In his fortnightly radio programme “Mann Ki Baat” on January 28, Prime Minister Narendra Modi referred to an illustration in the original, calligraphed document of the Indian Constitution that depicted Ram, Sita and Laxman to claim that the framers of the code had “allotted due space” to these Hindu deities because Ram’s reign was a “source of inspiration” for them.

Modi added that this explains why he had emphasised Ram’s importance in nation-building in India while speaking at the Ayodhya temple consecration on January 22. “We have to expand our consciousness from dev to desh, Ram to rashtra – from deity to nation,” he had said.

The prime minister isn’t the first Bharatiya Janata Party leader to make this claim. In recent years, other party leaders such as Ravi Shankar Prasad have pointed to the artwork to claim Ram and the values he represented are enshrined in the Constitution. Last fortnight, Vice President Jagdeep Dhankhar said that referring to Ram as a mythological character is an insult to the makers of the Constitution, who “placed the photo with a lot of thought and conscience”.

The reality, experts told Scroll, is very different. They noted that the illustration of these deities was part of a series of 22 artworks in the original document of the Constitution depicting India’s cultural history featuring a diverse set of figures from Gautam Buddha to Mughal ruler Akbar. They said foregrounding one illustration without acknowledging the others amounted to stripping the Constitution of its secular character.

Moreover, the debates of the Constituent Assembly, the body which drafted the Constitution, do not contain any references to Ram as having provided inspiration for the document.

The art in the Indian Constitution

All the drawings in the original document of the Constitution were done by Santiniketan-based artist Nandalal Bose and his students after the Constitution was enacted.

Besides Ram, Sita and Laxman, the drawings feature a scene from the epic Mahabharata, images of the Buddha, Jainism founder Mahavir, Sikh religious leader Guru Gobind Singh, Mughal ruler Akbar, Mysore ruler Tipu Sultan as well as Mohandas Karamchand Gandhi and Subhash Chandra Bose, among others.

“There is no reference to any divine influence in the written part of the Constitution,” said Aditya Mukherjee, who teaches at the Centre for Historical Studies in Jawaharlal Nehru University in Delhi. “Bose’s work is a painter’s view of how India’s history evolved.”

Former Lok Sabha Secretary General PDT Achary said that no meaning should be attached to any of the artworks in the Constitution except that they are a pictorial representation of India’s cultural history.

“There are 22 drawings, one preceding each of the chapters of the Constitution, but they have nothing to do with the chapters themselves,” Achary said. “The drawings are in chronological order representing different periods of history. That’s why the first drawing is of a bull which depicts a seal from the Indus Valley civilisation.”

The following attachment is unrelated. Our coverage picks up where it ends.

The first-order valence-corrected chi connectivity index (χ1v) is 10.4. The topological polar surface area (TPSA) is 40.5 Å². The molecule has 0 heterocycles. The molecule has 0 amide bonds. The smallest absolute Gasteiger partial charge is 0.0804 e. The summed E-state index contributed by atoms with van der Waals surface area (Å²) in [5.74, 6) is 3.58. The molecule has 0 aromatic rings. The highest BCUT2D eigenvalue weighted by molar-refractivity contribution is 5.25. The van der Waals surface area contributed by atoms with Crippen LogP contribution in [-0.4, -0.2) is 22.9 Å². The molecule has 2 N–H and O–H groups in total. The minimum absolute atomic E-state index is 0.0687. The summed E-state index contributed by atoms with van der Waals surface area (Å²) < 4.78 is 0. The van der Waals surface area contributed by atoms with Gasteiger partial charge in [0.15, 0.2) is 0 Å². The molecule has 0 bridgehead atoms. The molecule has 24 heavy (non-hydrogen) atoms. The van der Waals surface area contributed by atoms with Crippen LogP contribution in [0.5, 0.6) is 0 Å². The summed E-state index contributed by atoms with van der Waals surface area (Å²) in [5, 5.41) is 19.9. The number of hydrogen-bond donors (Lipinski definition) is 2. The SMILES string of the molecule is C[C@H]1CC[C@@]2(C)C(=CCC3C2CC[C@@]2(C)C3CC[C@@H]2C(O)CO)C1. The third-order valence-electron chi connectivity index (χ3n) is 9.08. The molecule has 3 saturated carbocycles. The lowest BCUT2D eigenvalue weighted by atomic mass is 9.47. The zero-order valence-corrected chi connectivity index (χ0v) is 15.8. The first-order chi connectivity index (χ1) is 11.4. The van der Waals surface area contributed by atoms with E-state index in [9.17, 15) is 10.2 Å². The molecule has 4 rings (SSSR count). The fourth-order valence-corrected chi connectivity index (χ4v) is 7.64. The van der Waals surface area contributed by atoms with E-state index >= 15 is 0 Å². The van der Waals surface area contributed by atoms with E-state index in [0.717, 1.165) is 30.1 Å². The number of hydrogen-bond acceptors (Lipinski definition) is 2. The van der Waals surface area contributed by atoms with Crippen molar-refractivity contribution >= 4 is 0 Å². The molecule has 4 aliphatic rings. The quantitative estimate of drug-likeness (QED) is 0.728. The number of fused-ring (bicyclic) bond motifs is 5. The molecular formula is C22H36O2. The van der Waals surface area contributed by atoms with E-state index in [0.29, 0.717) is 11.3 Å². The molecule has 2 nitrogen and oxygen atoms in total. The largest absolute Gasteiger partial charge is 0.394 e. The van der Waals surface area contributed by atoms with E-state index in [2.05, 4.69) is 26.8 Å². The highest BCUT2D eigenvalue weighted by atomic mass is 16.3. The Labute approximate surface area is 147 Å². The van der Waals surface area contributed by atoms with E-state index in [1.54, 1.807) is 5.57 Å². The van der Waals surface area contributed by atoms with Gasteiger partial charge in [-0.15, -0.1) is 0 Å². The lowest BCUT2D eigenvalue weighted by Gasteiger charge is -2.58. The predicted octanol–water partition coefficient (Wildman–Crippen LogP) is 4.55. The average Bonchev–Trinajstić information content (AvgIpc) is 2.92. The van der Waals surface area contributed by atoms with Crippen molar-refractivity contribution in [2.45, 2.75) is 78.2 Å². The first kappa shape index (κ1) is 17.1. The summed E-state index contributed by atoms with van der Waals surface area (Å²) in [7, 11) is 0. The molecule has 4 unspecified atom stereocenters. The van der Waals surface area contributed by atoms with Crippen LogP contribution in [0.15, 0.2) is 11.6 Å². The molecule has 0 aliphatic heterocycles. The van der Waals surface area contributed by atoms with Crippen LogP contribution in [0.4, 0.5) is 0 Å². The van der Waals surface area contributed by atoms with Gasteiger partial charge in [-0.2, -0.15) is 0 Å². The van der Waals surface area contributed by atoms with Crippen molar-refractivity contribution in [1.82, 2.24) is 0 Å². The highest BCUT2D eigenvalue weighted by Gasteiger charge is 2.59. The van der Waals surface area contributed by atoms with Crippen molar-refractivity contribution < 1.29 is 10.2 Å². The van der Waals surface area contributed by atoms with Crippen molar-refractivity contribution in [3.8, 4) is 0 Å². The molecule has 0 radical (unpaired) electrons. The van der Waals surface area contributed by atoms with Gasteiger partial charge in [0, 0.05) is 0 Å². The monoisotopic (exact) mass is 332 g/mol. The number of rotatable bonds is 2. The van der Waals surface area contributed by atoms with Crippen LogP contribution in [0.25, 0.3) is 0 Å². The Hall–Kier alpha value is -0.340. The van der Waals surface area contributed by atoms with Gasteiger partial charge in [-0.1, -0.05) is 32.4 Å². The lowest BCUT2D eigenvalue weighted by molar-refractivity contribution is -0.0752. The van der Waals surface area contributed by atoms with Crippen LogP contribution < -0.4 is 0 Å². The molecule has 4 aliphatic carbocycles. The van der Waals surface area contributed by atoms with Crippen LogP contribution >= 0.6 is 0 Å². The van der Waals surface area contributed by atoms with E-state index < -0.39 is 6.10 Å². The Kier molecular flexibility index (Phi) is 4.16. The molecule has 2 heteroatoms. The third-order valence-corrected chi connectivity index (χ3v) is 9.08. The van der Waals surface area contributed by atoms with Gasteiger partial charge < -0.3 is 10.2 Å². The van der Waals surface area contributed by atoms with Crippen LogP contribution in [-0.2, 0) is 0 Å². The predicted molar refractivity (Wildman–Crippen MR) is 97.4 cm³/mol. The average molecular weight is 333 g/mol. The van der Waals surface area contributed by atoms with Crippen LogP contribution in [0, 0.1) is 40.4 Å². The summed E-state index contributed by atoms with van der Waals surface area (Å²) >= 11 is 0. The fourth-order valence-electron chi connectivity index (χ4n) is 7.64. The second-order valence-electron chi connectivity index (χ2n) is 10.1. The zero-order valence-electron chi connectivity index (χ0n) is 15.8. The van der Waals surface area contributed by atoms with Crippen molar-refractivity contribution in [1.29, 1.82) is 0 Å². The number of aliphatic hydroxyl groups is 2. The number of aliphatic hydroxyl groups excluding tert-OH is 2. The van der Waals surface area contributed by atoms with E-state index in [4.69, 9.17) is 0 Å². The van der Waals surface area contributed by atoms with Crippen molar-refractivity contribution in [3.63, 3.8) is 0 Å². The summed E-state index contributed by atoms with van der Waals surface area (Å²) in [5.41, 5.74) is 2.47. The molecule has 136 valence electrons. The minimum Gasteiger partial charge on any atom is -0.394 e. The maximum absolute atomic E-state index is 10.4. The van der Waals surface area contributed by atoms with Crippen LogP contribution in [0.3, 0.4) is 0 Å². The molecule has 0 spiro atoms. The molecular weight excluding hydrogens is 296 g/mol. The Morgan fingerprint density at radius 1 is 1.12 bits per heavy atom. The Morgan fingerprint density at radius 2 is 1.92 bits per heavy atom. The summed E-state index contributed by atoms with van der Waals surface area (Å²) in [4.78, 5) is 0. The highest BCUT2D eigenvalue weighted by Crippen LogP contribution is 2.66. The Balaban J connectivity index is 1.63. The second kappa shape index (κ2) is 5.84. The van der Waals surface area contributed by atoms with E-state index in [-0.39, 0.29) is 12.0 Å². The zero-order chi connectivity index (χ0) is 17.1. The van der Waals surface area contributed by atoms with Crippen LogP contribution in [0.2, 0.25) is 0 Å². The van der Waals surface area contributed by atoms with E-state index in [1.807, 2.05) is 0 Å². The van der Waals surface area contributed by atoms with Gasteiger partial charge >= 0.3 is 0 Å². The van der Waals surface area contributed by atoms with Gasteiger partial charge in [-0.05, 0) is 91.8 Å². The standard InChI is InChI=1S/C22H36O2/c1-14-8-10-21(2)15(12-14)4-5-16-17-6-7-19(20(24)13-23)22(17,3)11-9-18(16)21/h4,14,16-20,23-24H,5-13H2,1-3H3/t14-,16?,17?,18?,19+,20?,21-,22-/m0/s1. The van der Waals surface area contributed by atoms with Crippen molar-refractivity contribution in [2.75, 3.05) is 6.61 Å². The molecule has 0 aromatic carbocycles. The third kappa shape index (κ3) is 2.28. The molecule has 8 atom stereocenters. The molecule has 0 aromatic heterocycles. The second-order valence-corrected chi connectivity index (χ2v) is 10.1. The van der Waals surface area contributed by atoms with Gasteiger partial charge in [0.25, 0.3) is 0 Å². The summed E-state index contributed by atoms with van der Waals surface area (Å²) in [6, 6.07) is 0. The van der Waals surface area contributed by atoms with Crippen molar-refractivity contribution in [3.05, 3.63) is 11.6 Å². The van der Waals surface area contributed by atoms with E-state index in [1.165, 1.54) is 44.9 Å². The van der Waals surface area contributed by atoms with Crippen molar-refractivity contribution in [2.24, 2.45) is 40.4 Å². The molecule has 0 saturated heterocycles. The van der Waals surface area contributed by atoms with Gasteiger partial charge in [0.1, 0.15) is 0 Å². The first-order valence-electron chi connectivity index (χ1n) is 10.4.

The politics of Ram Rajya

The Constituent Assembly, which drafted India’s Constitution, held 11 sessions over 166 days between December 9, 1946 and November 26, 1949. The transcripts of all the debates of the Constituent Assembly are publicly available. There is no mention of the Hindu deity Ram in any of the debates.

The sole reference to Ram Rajya, or the Utopian reign of Ram, appears in a speech delivered by freedom fighter Mahavir Tyagi on December 27, 1948.

Making a case for a provision for those in public office to take the oath in the name of god, Tyagi said: “...If God is banished I do not know what swaraj [self-rule] will mean to India. Personally I along with so many others, seniors and juniors, and millions of people fought for 30 years for Swaraj. The Swaraj of my conception was Ram Raj.”

After pointing out that officials of the All India Radio had decided against broadcasting recitations of religious texts, Tyagi went on to say: “If secular state means that our children will not know about the Ramayana or listen to the Gita or the Koran or the Granth what is political freedom worth? This is stretching the meaning too far. If God is banished from this Ram Rajya, India will become Ayodhya without Ram.”

Outside the Constituent Assembly, the concept of Ram Rajya had been popularised by Mohandas Gandhi too. However, Mukherjee told Scroll that Gandhi’s idea of Ram Rajya was not centred around a Hindu deity but signified rule based on a moral code of ethics.

“Gandhi had himself said that his Ram Rajya can also be called khudai raj for those who believe in khuda [a Persian-origin word used by Muslims for referring to god],” Mukherjee said.

Achary also stressed that the makers of the Constitution had made it a point to not include any references to any god. He pointed out that Constituent Assembly member HV Kamath had moved a proposal that the Preamble of the Constitution should begin with a reference to god.

“But the proposal was defeated in a vote and it was decided that the opening words be ‘We, the people of India’,” Achary said.

Also read: Indians should stop reading too much into the artwork on the Constitution and instead heed its words